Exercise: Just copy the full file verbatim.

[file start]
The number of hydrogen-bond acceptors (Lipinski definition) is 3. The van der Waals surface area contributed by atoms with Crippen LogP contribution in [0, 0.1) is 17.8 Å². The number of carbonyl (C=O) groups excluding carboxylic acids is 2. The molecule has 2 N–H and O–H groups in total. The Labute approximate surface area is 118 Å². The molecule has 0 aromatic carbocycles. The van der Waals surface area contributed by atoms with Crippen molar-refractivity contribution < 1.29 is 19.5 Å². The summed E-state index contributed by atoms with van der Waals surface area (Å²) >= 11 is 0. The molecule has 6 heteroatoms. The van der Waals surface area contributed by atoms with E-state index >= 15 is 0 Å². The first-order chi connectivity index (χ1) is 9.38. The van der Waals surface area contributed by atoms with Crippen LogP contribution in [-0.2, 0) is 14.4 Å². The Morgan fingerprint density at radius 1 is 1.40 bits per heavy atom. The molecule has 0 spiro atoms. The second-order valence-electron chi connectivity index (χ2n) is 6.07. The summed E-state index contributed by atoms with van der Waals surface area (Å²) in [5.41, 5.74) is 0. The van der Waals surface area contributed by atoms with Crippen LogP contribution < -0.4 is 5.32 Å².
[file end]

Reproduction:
The number of hydrogen-bond acceptors (Lipinski definition) is 3. The van der Waals surface area contributed by atoms with Crippen LogP contribution in [0, 0.1) is 17.8 Å². The number of carbonyl (C=O) groups excluding carboxylic acids is 2. The molecule has 2 N–H and O–H groups in total. The Labute approximate surface area is 118 Å². The molecule has 0 aromatic carbocycles. The van der Waals surface area contributed by atoms with Crippen molar-refractivity contribution < 1.29 is 19.5 Å². The summed E-state index contributed by atoms with van der Waals surface area (Å²) >= 11 is 0. The molecule has 6 heteroatoms. The van der Waals surface area contributed by atoms with E-state index >= 15 is 0 Å². The first-order chi connectivity index (χ1) is 9.38. The van der Waals surface area contributed by atoms with Crippen LogP contribution in [-0.2, 0) is 14.4 Å². The Morgan fingerprint density at radius 1 is 1.40 bits per heavy atom. The molecule has 0 spiro atoms. The second-order valence-electron chi connectivity index (χ2n) is 6.07. The summed E-state index contributed by atoms with van der Waals surface area (Å²) in [5.41, 5.74) is 0. The van der Waals surface area contributed by atoms with Crippen LogP contribution < -0.4 is 5.32 Å².